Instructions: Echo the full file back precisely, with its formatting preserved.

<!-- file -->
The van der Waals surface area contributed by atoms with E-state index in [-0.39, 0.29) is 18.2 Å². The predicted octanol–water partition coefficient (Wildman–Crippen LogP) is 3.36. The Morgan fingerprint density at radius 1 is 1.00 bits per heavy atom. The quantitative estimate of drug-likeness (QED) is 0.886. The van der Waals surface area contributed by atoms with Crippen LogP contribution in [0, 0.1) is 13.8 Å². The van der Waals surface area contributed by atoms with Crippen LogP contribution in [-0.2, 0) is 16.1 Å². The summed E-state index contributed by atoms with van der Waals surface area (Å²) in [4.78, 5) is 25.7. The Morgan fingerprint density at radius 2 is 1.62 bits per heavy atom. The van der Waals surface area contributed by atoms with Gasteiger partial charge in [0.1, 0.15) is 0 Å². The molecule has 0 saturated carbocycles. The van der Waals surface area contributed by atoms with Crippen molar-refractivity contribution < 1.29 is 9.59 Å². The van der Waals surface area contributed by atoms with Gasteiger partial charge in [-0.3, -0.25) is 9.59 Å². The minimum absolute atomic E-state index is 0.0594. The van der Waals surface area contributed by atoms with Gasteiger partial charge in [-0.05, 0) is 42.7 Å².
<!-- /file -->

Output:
The van der Waals surface area contributed by atoms with E-state index in [-0.39, 0.29) is 18.2 Å². The predicted octanol–water partition coefficient (Wildman–Crippen LogP) is 3.36. The Morgan fingerprint density at radius 1 is 1.00 bits per heavy atom. The quantitative estimate of drug-likeness (QED) is 0.886. The van der Waals surface area contributed by atoms with Crippen LogP contribution in [0, 0.1) is 13.8 Å². The van der Waals surface area contributed by atoms with Crippen LogP contribution in [-0.2, 0) is 16.1 Å². The summed E-state index contributed by atoms with van der Waals surface area (Å²) in [4.78, 5) is 25.7. The Morgan fingerprint density at radius 2 is 1.62 bits per heavy atom. The van der Waals surface area contributed by atoms with Gasteiger partial charge in [0.1, 0.15) is 0 Å². The molecule has 0 saturated carbocycles. The van der Waals surface area contributed by atoms with Crippen molar-refractivity contribution < 1.29 is 9.59 Å². The van der Waals surface area contributed by atoms with Gasteiger partial charge in [-0.3, -0.25) is 9.59 Å². The minimum absolute atomic E-state index is 0.0594. The van der Waals surface area contributed by atoms with Gasteiger partial charge in [-0.05, 0) is 42.7 Å².